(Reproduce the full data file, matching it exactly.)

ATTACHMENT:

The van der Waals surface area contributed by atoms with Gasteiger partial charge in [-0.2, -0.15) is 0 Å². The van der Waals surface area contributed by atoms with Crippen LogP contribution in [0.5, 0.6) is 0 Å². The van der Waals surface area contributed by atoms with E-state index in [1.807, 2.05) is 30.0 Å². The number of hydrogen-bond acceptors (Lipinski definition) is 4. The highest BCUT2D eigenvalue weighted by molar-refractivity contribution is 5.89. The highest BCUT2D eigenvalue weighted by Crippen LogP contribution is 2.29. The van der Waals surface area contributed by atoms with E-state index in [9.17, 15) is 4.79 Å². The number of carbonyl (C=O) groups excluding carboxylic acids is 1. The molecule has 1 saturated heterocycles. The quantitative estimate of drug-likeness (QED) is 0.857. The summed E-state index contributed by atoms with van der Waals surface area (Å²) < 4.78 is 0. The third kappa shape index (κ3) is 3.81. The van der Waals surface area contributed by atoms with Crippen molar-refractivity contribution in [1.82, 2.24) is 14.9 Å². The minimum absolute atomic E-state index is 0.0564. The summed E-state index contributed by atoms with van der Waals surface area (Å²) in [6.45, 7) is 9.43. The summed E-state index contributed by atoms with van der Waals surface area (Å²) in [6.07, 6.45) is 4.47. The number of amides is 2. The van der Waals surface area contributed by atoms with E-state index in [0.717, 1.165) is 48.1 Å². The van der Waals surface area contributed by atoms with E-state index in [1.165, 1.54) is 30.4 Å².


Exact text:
The van der Waals surface area contributed by atoms with Gasteiger partial charge in [-0.2, -0.15) is 0 Å². The van der Waals surface area contributed by atoms with Crippen LogP contribution in [0.5, 0.6) is 0 Å². The van der Waals surface area contributed by atoms with E-state index in [1.807, 2.05) is 30.0 Å². The number of hydrogen-bond acceptors (Lipinski definition) is 4. The highest BCUT2D eigenvalue weighted by molar-refractivity contribution is 5.89. The highest BCUT2D eigenvalue weighted by Crippen LogP contribution is 2.29. The van der Waals surface area contributed by atoms with E-state index in [9.17, 15) is 4.79 Å². The number of carbonyl (C=O) groups excluding carboxylic acids is 1. The molecule has 1 saturated heterocycles. The quantitative estimate of drug-likeness (QED) is 0.857. The summed E-state index contributed by atoms with van der Waals surface area (Å²) < 4.78 is 0. The third kappa shape index (κ3) is 3.81. The van der Waals surface area contributed by atoms with Crippen molar-refractivity contribution in [1.82, 2.24) is 14.9 Å². The minimum absolute atomic E-state index is 0.0564. The summed E-state index contributed by atoms with van der Waals surface area (Å²) in [6.45, 7) is 9.43. The summed E-state index contributed by atoms with van der Waals surface area (Å²) in [6.07, 6.45) is 4.47. The number of amides is 2. The van der Waals surface area contributed by atoms with E-state index in [0.717, 1.165) is 48.1 Å². The van der Waals surface area contributed by atoms with E-state index in [1.165, 1.54) is 30.4 Å².